The evolution of sport is changing right across the board. It doesn’t just happen in motocross but every sport out there. Motocross bikes have come so far in a short amount of time. The bikes are so amazing nowadays that it has helped lesser riders get better faster.
It happened before 2002, but this is the year we really got to see the “Bubba Scrub.” James Stewart is a magician on a motorcycle. I think most would agree that the “scrub” started in the Jeremy McGrath era as he was the first rider to transfer his BMX skill to moto.
James Stewart brought it to another level when he made the jump to the pro class. It was not just about clearing the double or triple anymore. It was how low you could stay and cut through the air. It’s really quite amazing to see.
Since Stewart brought the “Bubba Scrub” more main stream it’s now become part of every racers approach to racing. Some have made it work while others have had it go totally wrong.
“The shortest distance between two points is still a straight line”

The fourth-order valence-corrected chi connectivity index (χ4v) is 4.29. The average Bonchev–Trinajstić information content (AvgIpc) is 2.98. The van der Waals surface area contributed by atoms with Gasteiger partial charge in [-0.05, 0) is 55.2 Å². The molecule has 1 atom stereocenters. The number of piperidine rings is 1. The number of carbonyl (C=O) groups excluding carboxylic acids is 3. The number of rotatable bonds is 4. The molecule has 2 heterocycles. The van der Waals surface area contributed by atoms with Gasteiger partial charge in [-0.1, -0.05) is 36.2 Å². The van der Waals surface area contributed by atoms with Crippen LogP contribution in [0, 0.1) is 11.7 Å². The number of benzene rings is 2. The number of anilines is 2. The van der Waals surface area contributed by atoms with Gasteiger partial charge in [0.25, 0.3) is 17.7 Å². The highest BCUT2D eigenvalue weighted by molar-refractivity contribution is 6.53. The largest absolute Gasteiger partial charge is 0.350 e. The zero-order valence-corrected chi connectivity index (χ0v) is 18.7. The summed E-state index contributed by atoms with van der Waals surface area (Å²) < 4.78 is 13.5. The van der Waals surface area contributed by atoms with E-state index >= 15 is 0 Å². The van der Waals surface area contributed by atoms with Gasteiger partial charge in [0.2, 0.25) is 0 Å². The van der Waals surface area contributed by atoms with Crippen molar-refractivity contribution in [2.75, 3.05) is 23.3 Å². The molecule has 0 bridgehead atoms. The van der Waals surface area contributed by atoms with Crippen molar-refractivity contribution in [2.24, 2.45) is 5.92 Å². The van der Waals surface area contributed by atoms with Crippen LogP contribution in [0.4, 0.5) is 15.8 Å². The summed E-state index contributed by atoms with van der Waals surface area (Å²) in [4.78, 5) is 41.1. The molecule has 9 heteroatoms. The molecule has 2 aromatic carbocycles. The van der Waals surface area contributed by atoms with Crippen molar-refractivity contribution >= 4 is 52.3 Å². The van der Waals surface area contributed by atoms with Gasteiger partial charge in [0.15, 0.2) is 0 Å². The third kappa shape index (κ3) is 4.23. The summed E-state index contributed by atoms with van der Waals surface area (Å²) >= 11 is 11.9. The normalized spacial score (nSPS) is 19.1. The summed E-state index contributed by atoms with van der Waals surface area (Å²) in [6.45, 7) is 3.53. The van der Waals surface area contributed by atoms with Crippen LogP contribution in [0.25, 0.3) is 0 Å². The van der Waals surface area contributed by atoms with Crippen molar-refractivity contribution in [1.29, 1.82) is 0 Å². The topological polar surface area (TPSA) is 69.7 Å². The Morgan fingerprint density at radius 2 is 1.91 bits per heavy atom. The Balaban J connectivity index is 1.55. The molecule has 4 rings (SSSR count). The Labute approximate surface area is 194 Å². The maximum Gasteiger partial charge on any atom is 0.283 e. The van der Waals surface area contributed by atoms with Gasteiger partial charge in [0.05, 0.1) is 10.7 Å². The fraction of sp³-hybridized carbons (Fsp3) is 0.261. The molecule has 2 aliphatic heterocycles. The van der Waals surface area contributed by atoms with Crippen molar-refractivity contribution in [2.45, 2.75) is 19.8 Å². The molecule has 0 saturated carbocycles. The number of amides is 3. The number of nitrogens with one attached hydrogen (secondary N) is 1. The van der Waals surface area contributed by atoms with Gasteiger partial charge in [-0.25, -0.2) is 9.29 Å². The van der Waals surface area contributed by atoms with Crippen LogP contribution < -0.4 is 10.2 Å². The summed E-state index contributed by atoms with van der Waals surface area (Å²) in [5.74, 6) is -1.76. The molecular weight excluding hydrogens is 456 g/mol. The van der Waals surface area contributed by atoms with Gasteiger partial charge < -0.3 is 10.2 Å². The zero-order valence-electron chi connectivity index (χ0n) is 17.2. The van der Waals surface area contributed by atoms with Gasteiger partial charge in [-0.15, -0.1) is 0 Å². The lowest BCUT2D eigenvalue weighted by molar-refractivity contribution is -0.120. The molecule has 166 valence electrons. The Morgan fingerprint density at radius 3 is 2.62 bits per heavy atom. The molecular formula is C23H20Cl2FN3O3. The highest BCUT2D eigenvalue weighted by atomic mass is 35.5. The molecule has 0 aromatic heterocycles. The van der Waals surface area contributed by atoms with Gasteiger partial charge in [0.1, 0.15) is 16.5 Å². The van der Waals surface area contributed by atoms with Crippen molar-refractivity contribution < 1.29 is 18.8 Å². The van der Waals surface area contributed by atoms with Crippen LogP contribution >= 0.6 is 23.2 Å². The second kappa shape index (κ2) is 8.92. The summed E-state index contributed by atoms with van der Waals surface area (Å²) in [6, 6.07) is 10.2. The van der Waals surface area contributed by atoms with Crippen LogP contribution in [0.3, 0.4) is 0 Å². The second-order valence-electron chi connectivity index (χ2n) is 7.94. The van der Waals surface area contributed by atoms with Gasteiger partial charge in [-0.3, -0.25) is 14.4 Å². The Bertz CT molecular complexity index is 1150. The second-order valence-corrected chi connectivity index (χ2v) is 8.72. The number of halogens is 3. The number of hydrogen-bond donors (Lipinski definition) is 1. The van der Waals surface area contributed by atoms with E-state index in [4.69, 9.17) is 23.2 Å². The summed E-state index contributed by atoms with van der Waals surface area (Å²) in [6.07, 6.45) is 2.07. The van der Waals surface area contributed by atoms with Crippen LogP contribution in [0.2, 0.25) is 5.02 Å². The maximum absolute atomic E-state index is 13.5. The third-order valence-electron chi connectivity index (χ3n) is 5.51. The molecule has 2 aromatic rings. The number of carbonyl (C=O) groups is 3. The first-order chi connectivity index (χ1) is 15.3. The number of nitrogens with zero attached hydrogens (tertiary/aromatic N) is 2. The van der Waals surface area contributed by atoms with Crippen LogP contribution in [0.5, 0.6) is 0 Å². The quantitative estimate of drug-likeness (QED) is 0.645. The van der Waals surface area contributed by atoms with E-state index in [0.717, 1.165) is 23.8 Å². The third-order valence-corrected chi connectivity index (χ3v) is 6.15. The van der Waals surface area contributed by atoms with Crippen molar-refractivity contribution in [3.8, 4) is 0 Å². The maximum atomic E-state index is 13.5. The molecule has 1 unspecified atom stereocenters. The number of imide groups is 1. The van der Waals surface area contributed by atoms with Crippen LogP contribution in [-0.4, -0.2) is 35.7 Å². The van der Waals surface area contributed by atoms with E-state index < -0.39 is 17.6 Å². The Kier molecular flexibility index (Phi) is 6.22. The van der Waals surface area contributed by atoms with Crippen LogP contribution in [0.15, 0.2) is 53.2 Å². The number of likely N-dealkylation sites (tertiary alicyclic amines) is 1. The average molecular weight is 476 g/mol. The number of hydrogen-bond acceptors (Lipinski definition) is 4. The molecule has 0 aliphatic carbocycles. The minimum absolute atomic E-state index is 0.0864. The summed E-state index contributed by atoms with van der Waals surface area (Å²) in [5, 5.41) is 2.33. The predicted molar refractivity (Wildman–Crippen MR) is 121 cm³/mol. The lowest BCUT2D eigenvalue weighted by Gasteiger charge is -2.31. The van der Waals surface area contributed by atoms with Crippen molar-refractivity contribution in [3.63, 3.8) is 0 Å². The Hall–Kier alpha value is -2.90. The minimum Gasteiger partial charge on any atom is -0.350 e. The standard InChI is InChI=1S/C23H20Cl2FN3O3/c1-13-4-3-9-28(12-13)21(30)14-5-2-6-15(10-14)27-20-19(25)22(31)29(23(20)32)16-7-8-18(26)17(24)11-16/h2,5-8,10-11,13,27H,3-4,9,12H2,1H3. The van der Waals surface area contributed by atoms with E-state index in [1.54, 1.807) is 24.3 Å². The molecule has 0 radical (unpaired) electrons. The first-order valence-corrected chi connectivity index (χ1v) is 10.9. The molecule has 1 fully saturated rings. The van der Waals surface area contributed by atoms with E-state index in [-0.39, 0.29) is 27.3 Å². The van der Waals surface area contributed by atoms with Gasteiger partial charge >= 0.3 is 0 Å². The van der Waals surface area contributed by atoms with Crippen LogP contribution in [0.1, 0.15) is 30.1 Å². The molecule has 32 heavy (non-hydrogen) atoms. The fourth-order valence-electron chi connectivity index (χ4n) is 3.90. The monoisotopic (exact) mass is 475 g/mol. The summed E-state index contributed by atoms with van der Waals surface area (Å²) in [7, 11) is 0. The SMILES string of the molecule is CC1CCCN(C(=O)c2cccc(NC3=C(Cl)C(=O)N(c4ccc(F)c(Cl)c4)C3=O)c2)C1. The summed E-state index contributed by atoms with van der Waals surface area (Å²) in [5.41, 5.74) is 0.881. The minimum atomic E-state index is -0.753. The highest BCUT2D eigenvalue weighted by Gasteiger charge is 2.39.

That’s the simple theory behind the Bubba Scrub. The Bubba Scrub is a technique in which the rider throws the bike sideways over the face of a jump, essentially crashing it, and then pulling it back up before he hits the landing. It’s been perfected by — and aptly named after — my favorite Supercross racer, James “Bubba” Stewart.
The Bubba Scrub may look like showing off or like it belongs in a Nitro Circus performance more than a Supercross race, but what Stewart is doing here is actually a really big deal. The longer a rider spends in the air during a jump, the more he is decelerating.
The Bubba Scrub allows Stewart to straighten the line between the beginning and end of a jumpby staying lower to the ground. He’s able to get his tires back on the dirt and putting down power sooner.
He explains the move in this video.